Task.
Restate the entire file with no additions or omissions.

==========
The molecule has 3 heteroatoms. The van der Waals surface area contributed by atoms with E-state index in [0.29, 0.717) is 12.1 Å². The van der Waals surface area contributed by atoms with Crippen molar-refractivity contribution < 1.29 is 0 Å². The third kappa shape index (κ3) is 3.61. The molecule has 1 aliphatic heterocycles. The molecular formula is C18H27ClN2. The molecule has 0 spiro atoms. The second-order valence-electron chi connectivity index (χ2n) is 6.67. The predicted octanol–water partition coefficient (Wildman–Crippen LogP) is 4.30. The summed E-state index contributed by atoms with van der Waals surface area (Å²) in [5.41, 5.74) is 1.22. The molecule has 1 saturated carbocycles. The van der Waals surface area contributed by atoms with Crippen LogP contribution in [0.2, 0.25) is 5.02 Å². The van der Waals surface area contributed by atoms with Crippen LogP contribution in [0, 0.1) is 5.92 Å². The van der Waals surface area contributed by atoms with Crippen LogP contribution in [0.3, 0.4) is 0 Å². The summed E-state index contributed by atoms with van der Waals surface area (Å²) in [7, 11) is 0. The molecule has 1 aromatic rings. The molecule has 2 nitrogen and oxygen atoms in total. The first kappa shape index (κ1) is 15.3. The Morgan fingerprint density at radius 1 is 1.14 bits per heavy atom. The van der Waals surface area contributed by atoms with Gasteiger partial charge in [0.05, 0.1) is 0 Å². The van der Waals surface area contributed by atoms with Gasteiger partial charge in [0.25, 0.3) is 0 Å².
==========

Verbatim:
The molecule has 3 heteroatoms. The van der Waals surface area contributed by atoms with E-state index in [0.29, 0.717) is 12.1 Å². The van der Waals surface area contributed by atoms with Crippen molar-refractivity contribution < 1.29 is 0 Å². The third kappa shape index (κ3) is 3.61. The molecule has 1 aliphatic heterocycles. The molecular formula is C18H27ClN2. The molecule has 0 spiro atoms. The second-order valence-electron chi connectivity index (χ2n) is 6.67. The predicted octanol–water partition coefficient (Wildman–Crippen LogP) is 4.30. The summed E-state index contributed by atoms with van der Waals surface area (Å²) in [5.41, 5.74) is 1.22. The molecule has 1 saturated carbocycles. The van der Waals surface area contributed by atoms with Crippen LogP contribution in [0.2, 0.25) is 5.02 Å². The van der Waals surface area contributed by atoms with Crippen LogP contribution in [0, 0.1) is 5.92 Å². The van der Waals surface area contributed by atoms with Crippen LogP contribution in [0.3, 0.4) is 0 Å². The summed E-state index contributed by atoms with van der Waals surface area (Å²) in [7, 11) is 0. The molecule has 1 aromatic rings. The molecule has 2 nitrogen and oxygen atoms in total. The first kappa shape index (κ1) is 15.3. The Morgan fingerprint density at radius 1 is 1.14 bits per heavy atom. The van der Waals surface area contributed by atoms with Gasteiger partial charge in [0.05, 0.1) is 0 Å². The van der Waals surface area contributed by atoms with Gasteiger partial charge in [0.25, 0.3) is 0 Å².